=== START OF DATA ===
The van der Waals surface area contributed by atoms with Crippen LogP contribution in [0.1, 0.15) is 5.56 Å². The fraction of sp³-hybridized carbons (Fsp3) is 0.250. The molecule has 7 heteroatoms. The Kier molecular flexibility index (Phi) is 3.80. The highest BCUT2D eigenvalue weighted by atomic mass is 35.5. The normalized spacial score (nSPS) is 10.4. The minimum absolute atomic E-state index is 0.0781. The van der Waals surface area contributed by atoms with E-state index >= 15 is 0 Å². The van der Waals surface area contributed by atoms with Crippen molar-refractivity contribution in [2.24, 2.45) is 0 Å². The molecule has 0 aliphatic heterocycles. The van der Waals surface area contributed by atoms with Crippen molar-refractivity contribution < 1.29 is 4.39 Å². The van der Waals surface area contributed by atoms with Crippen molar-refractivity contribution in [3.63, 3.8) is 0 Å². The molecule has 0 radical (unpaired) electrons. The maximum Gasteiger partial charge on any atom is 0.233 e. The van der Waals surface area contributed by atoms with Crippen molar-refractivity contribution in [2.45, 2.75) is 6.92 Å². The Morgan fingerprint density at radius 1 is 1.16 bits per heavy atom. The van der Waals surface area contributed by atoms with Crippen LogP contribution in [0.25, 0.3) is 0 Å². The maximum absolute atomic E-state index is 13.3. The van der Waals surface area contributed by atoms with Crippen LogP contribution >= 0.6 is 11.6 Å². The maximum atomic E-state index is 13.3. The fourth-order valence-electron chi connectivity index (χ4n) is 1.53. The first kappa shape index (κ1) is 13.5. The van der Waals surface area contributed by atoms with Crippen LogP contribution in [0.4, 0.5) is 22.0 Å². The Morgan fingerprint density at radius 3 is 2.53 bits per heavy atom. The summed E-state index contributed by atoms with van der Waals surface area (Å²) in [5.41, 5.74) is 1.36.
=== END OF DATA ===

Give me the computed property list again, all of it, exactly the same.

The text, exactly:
The van der Waals surface area contributed by atoms with Crippen LogP contribution in [0.1, 0.15) is 5.56 Å². The fraction of sp³-hybridized carbons (Fsp3) is 0.250. The molecule has 7 heteroatoms. The Kier molecular flexibility index (Phi) is 3.80. The highest BCUT2D eigenvalue weighted by atomic mass is 35.5. The normalized spacial score (nSPS) is 10.4. The minimum absolute atomic E-state index is 0.0781. The van der Waals surface area contributed by atoms with E-state index >= 15 is 0 Å². The van der Waals surface area contributed by atoms with Crippen molar-refractivity contribution in [2.24, 2.45) is 0 Å². The molecule has 0 aliphatic heterocycles. The van der Waals surface area contributed by atoms with Crippen molar-refractivity contribution < 1.29 is 4.39 Å². The van der Waals surface area contributed by atoms with Crippen molar-refractivity contribution in [3.63, 3.8) is 0 Å². The molecule has 0 radical (unpaired) electrons. The maximum Gasteiger partial charge on any atom is 0.233 e. The van der Waals surface area contributed by atoms with Crippen molar-refractivity contribution in [2.45, 2.75) is 6.92 Å². The Morgan fingerprint density at radius 1 is 1.16 bits per heavy atom. The van der Waals surface area contributed by atoms with Crippen LogP contribution in [0.25, 0.3) is 0 Å². The maximum absolute atomic E-state index is 13.3. The van der Waals surface area contributed by atoms with Crippen LogP contribution >= 0.6 is 11.6 Å². The maximum atomic E-state index is 13.3. The fourth-order valence-electron chi connectivity index (χ4n) is 1.53. The first kappa shape index (κ1) is 13.5. The van der Waals surface area contributed by atoms with Crippen LogP contribution in [0.4, 0.5) is 22.0 Å². The Morgan fingerprint density at radius 3 is 2.53 bits per heavy atom. The summed E-state index contributed by atoms with van der Waals surface area (Å²) in [5.41, 5.74) is 1.36.